Our love of social media makes it easy for us to be spied on—so could we just use it less? An investigation by the American Civil Liberties Union
reveals that Facebook, Twitter, and Instagram supplied police in Ferguson and Baltimore with data that was used to track minorities. The companies packaged up and provided data from public posts to a company called Geofeedia, which analyzes digital content to provide surveillance information to law enforcement agencies. The companies have now cut off, or at least modified, their supply of data
—but it’s a reminder of how we all, perhaps unwittingly, enable a surveillance society. Spying as a result of digitizing our lives isn’t a new phenomenon
, but it's getting worse because we’re all so keen to connect. Much of the data is public, too, so simply banning police access won't work. Tristan Harris, an ex-Googler, has an idea
, borne out of a desire to be less beholden to the smartphone, that could ease the problem by encouraging us to step back from Facebook et al. He wants to introduce new criteria, standards, and even a Hippocratic oath for software designers to stop apps from being so addictive. If we can wean ourselves off social media even a little, its power for spying could, perhaps, be commensurately diminished.
Putting the E in Transport Policy
The future of the motor car may be electric, but ensuring that’s the case will still require tough policy decisions. A new report by Bloomberg New Energy Finance and McKinsey & Company
reaffirms what MIT Technology Review has said in the past
: by 2030, electric vehicles will be a dominant mode of transport. But while a cursory look around the Paris Motor Show
and recent proclamations by BMW
may suggest that such a future is inevitable, the new report warns that governments "may want to anticipate these new mobility models by crafting regulations consistent with consumer-friendly technological developments." Europe is already setting a strong example. A new draft EU directive, expected to be enacted 2019, will demand that every new or refurbished house in Europe will have to have an electric vehicle charging point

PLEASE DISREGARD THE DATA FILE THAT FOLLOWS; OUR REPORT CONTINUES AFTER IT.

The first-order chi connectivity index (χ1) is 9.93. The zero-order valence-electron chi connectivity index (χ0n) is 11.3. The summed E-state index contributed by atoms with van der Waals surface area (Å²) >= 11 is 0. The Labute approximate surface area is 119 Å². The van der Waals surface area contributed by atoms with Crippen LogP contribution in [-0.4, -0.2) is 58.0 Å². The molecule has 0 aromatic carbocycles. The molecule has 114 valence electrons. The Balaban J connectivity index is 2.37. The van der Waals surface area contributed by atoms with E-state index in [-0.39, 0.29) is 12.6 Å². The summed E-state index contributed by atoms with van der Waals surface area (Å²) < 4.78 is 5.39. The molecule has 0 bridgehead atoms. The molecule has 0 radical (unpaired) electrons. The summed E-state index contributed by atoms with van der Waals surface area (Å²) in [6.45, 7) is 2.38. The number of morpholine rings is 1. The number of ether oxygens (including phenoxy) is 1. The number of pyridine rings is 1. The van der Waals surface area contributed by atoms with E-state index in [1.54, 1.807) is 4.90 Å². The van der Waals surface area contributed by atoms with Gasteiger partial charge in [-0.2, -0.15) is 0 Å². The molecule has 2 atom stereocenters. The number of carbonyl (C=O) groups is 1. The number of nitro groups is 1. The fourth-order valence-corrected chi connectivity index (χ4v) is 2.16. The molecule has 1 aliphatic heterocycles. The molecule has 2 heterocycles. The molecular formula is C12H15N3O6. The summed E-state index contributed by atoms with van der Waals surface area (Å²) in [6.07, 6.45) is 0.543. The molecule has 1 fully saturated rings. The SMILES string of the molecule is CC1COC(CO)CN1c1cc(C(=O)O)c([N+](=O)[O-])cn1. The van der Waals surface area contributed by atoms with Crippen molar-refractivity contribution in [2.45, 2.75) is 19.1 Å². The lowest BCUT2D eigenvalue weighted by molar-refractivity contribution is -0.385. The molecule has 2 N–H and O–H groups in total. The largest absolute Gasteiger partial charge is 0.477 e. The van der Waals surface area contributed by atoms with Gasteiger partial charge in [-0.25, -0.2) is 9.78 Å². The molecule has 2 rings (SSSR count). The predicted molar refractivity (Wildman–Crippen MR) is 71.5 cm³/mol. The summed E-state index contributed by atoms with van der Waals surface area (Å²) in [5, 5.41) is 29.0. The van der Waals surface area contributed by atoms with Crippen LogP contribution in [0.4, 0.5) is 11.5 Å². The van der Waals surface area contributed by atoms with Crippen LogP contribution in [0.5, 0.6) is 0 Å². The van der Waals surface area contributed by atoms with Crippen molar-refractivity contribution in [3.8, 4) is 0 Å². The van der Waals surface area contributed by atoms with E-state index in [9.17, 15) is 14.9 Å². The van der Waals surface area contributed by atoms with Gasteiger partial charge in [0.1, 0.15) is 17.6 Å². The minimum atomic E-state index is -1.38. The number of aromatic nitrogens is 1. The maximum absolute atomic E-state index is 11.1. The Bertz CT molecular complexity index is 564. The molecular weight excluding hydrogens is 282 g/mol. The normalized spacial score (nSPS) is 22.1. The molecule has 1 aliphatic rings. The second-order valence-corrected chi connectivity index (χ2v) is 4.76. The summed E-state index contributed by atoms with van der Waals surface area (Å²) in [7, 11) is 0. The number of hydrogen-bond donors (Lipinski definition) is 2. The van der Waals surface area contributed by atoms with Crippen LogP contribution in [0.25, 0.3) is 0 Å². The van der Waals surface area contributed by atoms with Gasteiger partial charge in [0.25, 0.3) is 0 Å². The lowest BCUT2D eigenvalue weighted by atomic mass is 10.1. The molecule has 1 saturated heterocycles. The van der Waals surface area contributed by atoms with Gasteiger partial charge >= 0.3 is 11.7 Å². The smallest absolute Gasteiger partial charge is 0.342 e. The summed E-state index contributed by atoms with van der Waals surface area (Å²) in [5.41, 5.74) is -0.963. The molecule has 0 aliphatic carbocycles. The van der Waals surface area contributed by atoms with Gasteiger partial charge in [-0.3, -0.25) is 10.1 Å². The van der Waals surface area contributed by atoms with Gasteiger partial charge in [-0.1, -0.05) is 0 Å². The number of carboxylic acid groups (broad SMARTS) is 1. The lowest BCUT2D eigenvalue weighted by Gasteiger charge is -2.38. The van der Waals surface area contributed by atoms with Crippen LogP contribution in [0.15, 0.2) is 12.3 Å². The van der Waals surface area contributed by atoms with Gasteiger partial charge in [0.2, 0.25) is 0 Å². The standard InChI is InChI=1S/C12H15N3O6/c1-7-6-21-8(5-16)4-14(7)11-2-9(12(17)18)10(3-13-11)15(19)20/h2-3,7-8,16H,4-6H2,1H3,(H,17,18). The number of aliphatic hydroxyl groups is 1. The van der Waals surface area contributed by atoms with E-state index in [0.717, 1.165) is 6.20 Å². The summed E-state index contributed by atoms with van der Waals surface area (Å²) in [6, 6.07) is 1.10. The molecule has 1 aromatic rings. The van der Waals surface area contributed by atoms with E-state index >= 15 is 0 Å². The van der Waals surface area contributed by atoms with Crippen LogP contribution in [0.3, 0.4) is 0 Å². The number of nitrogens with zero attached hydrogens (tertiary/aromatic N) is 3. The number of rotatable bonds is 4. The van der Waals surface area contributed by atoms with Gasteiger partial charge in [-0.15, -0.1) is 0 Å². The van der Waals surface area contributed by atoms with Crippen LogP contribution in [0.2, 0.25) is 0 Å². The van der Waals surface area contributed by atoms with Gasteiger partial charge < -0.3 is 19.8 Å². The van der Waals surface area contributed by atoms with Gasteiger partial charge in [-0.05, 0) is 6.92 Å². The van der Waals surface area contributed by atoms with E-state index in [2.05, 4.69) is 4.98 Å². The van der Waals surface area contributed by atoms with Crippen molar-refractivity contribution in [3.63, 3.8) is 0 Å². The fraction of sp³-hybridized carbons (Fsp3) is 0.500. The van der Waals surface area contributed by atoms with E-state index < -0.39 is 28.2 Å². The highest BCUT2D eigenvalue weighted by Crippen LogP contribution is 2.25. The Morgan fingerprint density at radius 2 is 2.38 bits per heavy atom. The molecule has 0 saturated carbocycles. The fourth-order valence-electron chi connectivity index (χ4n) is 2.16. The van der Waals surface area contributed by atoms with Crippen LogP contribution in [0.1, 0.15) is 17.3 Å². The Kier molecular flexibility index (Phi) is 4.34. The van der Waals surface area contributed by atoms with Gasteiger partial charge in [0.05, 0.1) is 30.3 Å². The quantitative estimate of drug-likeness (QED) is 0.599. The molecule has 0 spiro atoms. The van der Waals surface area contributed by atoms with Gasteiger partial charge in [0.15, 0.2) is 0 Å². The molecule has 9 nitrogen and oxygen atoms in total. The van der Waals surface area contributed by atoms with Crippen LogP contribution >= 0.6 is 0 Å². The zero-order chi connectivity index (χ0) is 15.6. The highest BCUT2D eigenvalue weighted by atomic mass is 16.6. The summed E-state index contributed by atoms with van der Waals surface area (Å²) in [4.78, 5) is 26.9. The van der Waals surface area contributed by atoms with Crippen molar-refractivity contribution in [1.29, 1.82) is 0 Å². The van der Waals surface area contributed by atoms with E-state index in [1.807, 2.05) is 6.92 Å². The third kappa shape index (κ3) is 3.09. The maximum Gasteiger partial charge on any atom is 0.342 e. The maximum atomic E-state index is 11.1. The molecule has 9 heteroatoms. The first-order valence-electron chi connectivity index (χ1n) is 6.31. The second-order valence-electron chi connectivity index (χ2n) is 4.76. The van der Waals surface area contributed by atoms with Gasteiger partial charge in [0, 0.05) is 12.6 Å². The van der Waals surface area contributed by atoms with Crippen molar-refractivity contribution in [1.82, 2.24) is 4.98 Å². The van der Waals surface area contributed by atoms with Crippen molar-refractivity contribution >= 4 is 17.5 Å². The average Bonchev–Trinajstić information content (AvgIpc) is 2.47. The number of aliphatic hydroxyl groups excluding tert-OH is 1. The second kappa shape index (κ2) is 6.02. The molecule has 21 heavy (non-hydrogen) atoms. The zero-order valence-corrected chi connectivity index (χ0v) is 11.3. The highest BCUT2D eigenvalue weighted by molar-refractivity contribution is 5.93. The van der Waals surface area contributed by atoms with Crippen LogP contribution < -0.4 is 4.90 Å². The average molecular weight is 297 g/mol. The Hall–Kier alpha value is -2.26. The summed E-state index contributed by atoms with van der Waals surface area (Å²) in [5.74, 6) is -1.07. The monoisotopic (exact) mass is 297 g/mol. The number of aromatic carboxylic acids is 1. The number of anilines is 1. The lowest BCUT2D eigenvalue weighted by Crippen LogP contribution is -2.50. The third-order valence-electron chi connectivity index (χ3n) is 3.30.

. And Germany’s federal council, the Bundesrat, has passed a resolution to ban the internal combustion engine by 2030
. Other countries and cities will have to follow suit.
Dumb and Dumber?
Automation makes our lives easier, but it also robs us of abilities that are useful and lucrative. In an interesting essay investigating how our reliance on automation is diminishing skills
, Tim Harford describes a three-pronged attack from the robots and software that are taking over human responsibilities. "Automatic systems accommodate incompetence by being easy to operate and by automatically correcting mistakes … erode skills by removing the need for practice … [and] tend to fail either in unusual situations or in ways that produce unusual situations, requiring a particularly skilful response," he writes. That might be fine if the device is a coffee maker, but it’s more problematic in an airplane or car. The British government’s Science and Technology Committee announced yesterday that it’s concerned about the social impact of AI
, too. Its view on skill erosion, though, is more forward-looking: it thinks that we must ensure that human beings develop new skills so that they can continue to be productive in a post-AI world. Ideally, of course, we’d maintain safety-critical abilities whilst also finding new skills.